CONs: They can be difficult to haul due to swaying on the highway. Continue reading

15 Reasons to love the RV Lifestyle!

If I had a nickel for everyone who’s questioned my sanity when I tell them I bought an RV, I’d have a lot of nickels. People who’ve never camped or enjoyed the RV life can’t understand why some people love it. One friend said, “You can stay in a lot of Hampton Inns for what you’d pay for an RV.” While that is true, to an avid RV enthusiast, we see someone staying in a Hampton Inn and think, “Man, for the money they spent on that trip, they could have bought an RV!”

Since many who camp hear this comment frequently, I decided to poll a group of RV enthusiast and ask them why they prefer the RV lifestyle. If you’ve ever wondered why people like to RV, here are their answers:

  1. Cleanliness “I know who slept in my bed the night before. And who drooled on the pillows!”Probably the most stated reason involved cleanliness and in particular, bed bugs! It’s odd how people won’t buy a used mattress that was previously owned by one person, yet they’ll sleep on a mattress in a hotel room that’s had hundreds if not thousands of strangers rolling around on it for years. In recent years, the stories of bedbugs being found in even the nicest of hotels has many people opting to bring their bed with them when they travel.
  2. Continue reading

14 Things I learned on my first solo trip

I’ve been RVing since I was 7 years old. My parents were teachers and we traveled all over the country during our summer vacations. When I married my husband, we continued the tradition for almost 4 decades. I’ve traveled in everything from pop-up campers, to travel trailers, to fifth wheel campers, and motor homes. I’ve done the RV life for almost 50 years. BUT, I never did the driving or setting up. When I was a child, my father did those things and after I was married, my husband took care of those chores while I took care of everything else. I made the reservations, did the navigating, packed everything, prepared all the meals, took care of everything inside…come to think of it, I got the short end of the stick. Nonetheless, while I knew what had to be done to set up, I never actually did it myself. I also had traveled across the country more than once, but I’d never taken the wheel.

I was kind of like that person who thought they could swim because they saw someone do it once.

So when my husband died in November of 2016 and I decided to start RVing again, I was very confident in my abilities and experiences as far as RV life was concerned. After all, I had thousands of miles and hundreds of campgrounds under my belt. How hard could it be?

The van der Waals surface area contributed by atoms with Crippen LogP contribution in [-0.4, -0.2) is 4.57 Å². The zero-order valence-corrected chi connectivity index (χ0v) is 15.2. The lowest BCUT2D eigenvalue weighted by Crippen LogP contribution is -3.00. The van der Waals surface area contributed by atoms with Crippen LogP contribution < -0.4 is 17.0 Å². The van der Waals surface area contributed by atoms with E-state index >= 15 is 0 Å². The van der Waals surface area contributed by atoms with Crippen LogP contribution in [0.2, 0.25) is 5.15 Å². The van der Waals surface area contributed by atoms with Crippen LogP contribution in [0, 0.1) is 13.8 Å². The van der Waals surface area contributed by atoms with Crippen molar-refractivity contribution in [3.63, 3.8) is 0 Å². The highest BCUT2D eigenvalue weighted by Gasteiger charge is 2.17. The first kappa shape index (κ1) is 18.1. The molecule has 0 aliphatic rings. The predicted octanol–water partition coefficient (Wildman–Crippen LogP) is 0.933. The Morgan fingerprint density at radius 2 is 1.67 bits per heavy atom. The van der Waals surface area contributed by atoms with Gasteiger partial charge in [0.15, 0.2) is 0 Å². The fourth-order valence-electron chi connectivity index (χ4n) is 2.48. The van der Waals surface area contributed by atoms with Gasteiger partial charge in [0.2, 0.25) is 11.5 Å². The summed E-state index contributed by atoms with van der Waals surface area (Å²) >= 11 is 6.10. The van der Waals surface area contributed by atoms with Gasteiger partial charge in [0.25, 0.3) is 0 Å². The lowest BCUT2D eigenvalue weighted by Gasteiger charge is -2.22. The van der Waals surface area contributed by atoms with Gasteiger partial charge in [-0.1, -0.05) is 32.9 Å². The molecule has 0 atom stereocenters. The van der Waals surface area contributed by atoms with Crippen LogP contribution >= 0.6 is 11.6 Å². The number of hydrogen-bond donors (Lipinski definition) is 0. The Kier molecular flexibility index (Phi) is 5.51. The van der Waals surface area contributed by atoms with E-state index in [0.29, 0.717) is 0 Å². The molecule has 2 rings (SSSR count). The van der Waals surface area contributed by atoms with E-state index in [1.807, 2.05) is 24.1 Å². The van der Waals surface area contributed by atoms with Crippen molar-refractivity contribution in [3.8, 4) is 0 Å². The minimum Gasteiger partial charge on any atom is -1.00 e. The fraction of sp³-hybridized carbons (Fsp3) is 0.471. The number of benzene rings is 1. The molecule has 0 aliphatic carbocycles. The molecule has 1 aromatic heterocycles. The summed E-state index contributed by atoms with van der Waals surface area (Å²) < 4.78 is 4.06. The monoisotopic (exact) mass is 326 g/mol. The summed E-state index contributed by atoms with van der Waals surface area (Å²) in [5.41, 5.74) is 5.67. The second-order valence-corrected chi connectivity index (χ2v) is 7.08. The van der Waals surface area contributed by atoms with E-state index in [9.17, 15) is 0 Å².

I bought a 24 foot, class C motor home, spent weeks purchasing what I needed to stock up and then headed out on my first trip.


I was a little nervous, but determined to tame the beast, to master the challenge…I was woman, hear me roar!

Okay, you probably get the picture.

I climbed into my RV with my 83 year-old mother and started our 300 mile journey to visit my niece and her family in South Carolina. (I still consider this a solo trip as my mother was unable to help with anything and actually added some additional caregiving duties) Things went smoothly until the rain hit—I’m talking a hillbilly hurricane—and all the people in West Virginia, Virginia, and North Carolina decided to drive on route 77 at the same time.

That’s when things got a little twitchy. Continue reading

How to make a Joy List

Everyone has probably heard of a “Bucket List,” the phrase used to describe a list of things a person hopes to do before they die. While the concept of listing out things I’d like to do is appealing, the entire “before I die” part always depressed me. In the back of my mind was the thought that the moment I completed the list my life was over-or at least all the fun stuff was.  For me, the idea of a Bucket List was both static and definitive so when I found myself alone after the death of my husband, I decided to make a Joy List instead.

“How is that different?” you ask. Probably the best way to differentiate between the two is by using examples: I enjoy reading, but I wouldn’t put on a Bucket List “Read a book” because it’s not something I’d only do once. Another example might involve flowers. Flowers bring me joy, but I wouldn’t list “Put in a flower garden” on a Bucket List because that implies planting some posies then checking that off the list. A Bucket List contains things you want to do before you die. A Joy List contains things that bring joy to your life now and it can be continually updated as you journey through life. See the difference?

How to build a Joy List Continue reading

Granny’s a Groupie!


In the few months since my husband passed away, I discovered something about myself: It’s not that I spend too much time on Facebook (I already knew that), and it wasn’t that there’s nothing I like to watch on TV (which might be the reason I spend too much time on Facebook.)


What I discovered was that I love belonging to groups with other like-minded individuals.

I should have realized this years ago when I joined a writer’s group with other historical authors. Those ladies became some of my closest friends long before my husband became ill. And then there was the caregivers group for those whose loved ones had Lewy Body Dementia. I never would have made it without that group of warriors.

Now, I’m in a new phase of life and I’ve stumbled upon another fantastic support system for women who like to travel and camp.

YIPEE! A plethora of travel groups just for women!
Continue reading